Ray Bradbury won over generations of readers to science fiction with "Fahrenheit 451" and other works during a writing career that spanned much of the 20th Century and produced a mountain of manuscripts, correspondence and memorabilia.
That sprawling collection, much of which Bradbury's family donated after his death in 2012 at age 91, is now entering a long-running preservation project at its home on the campus of IUPUI.
The Center for Ray Bradbury Studies, which is devoted to the study of the science fiction-fantasy author's works, won a $50,000 grant this month from the National Endowment for the Humanities to begin planning the giant archive's conservation.
"This is a national treasure and we have the great, good fortune to be able to preserve his legacy here for years to come," said Jonathan Eller, who befriended Bradbury in the 1980s and directs the center, which he co-founded in 2007.
Although Bradbury wrote his most famous titles in the mid-20th century, including "Fahrenheit 451," a novel about a dystopian future in which "firemen" hunt down and burn books to keep society in a state of ignorance, Eller said many of his works remain relevant because of their warnings about the misuse of technology and the importance of safeguarding the human imagination.
"He stands as much as any author for freedom of the imagination. With 'Fahrenheit 451,' which was written when there was a climate of fear in America and McCarthyism, and other works, he's still synonymous with freedom of the imagination," he said.
Bradbury's major works, including "The Martian Chronicles" and "The Illustrated Man," remain in print. HBO next month plans to air a version of "Fahrenheit" starring Michael Shannon, Michael B. Jordan and Sofia Boutella.
Meanwhile, the Bradbury center, which is near downtown Indianapolis and features a replica of the basement office in Los Angeles where the author wrote for decades, is preparing to delve into the collection he left behind for what's expected to be a yearslong preservation effort.
It won't be an easy task: The collection weighs nearly 30,000 pounds and includes unpublished works, 120,000 pages of his typescripts and other documents as well as photos and memorabilia. There's also about 30,000 pages of Bradbury's incoming correspondence, including letters from astronauts and astronomers who were fans of his space-age tales, and some 1,600 rare pulp magazines such as "Amazing Stories."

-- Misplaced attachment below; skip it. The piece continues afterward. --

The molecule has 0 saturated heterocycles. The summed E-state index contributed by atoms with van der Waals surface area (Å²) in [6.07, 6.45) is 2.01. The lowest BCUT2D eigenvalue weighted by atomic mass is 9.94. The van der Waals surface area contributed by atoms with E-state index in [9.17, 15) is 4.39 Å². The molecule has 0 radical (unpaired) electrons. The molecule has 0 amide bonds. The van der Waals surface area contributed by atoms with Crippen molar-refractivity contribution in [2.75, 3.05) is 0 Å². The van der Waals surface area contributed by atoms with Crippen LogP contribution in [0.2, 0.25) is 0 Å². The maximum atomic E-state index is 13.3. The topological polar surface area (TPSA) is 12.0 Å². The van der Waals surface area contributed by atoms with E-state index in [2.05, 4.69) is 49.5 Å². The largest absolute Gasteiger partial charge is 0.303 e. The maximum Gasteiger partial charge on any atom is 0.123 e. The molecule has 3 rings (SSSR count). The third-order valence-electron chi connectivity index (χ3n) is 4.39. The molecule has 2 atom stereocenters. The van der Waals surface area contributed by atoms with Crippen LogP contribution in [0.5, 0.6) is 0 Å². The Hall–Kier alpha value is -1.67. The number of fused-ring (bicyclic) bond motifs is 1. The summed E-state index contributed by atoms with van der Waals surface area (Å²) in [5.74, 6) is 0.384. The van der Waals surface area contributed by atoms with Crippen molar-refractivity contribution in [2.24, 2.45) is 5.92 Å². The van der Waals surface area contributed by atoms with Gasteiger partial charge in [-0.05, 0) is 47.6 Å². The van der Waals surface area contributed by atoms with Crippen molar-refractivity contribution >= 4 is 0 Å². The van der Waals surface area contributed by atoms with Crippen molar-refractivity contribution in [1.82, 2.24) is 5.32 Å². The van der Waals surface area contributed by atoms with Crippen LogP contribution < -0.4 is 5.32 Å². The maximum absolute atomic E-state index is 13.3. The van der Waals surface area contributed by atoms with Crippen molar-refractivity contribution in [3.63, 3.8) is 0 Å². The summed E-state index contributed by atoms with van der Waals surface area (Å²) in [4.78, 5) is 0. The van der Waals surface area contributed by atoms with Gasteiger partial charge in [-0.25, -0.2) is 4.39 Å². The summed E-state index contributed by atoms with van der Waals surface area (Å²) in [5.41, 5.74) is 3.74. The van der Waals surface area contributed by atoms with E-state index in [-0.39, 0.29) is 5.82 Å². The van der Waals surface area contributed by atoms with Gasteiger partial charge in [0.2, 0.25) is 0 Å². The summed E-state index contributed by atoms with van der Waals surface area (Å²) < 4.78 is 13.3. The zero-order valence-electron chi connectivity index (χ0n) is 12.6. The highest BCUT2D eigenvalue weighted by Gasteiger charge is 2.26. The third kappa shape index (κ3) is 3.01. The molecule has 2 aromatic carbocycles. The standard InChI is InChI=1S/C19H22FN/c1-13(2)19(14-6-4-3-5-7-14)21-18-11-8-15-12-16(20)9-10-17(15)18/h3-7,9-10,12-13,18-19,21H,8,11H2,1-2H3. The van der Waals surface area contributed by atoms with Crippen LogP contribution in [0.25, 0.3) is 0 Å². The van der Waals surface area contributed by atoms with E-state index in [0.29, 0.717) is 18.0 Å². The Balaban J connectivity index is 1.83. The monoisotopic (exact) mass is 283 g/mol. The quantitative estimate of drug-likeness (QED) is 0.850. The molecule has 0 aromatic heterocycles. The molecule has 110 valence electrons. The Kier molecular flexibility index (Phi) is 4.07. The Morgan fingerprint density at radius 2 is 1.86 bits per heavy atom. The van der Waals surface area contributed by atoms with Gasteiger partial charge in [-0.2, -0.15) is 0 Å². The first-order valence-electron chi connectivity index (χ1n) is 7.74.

Eller said it will take years and more funding to sort, categorize, stabilize and digitize the contents, including brittle documents that dried out in Southern California's arid climate.
Bradbury was born in Waukegan, Illinois, in 1920, but his family moved to Los Angeles in 1934 during the height of the Great Depression. His first short story was published when he was 18, and he rose to literary fame in 1950 with "The Martian Chronicles," a collection of loosely connected stories about Mars' colonization by humans fleeing a troubled Earth.
During his more than 70-year career, he was a novelist, screenwriter and short story writer who worked in the fantasy, horror and mystery genres and adapted many of his short stories for television, including "The Twilight Zone" series. Bradbury also scripted John Huston's 1956 film version of "Moby Dick."
His wife of 57 years, Marguerite, died in 2003. A year after their father died, Bradbury's four daughters made a large donation to the Bradbury center, including two of his desks, three of his typewriters and 31 filing cabinets brimming with documents he kept at his Los Angeles and Palm Springs homes.
Those items made the trip from California to Indiana in 2013 in a 53-foot moving van that also included a cache of Bradbury's typescripts and other documents donated by his longtime friend and principal bibliographer, Donn Albright.
Bradbury's daughters said in a statement Wednesday that they're thrilled the federal grant will help the center "preserve and curate our father's legacy for the American public. This is our long-term goal."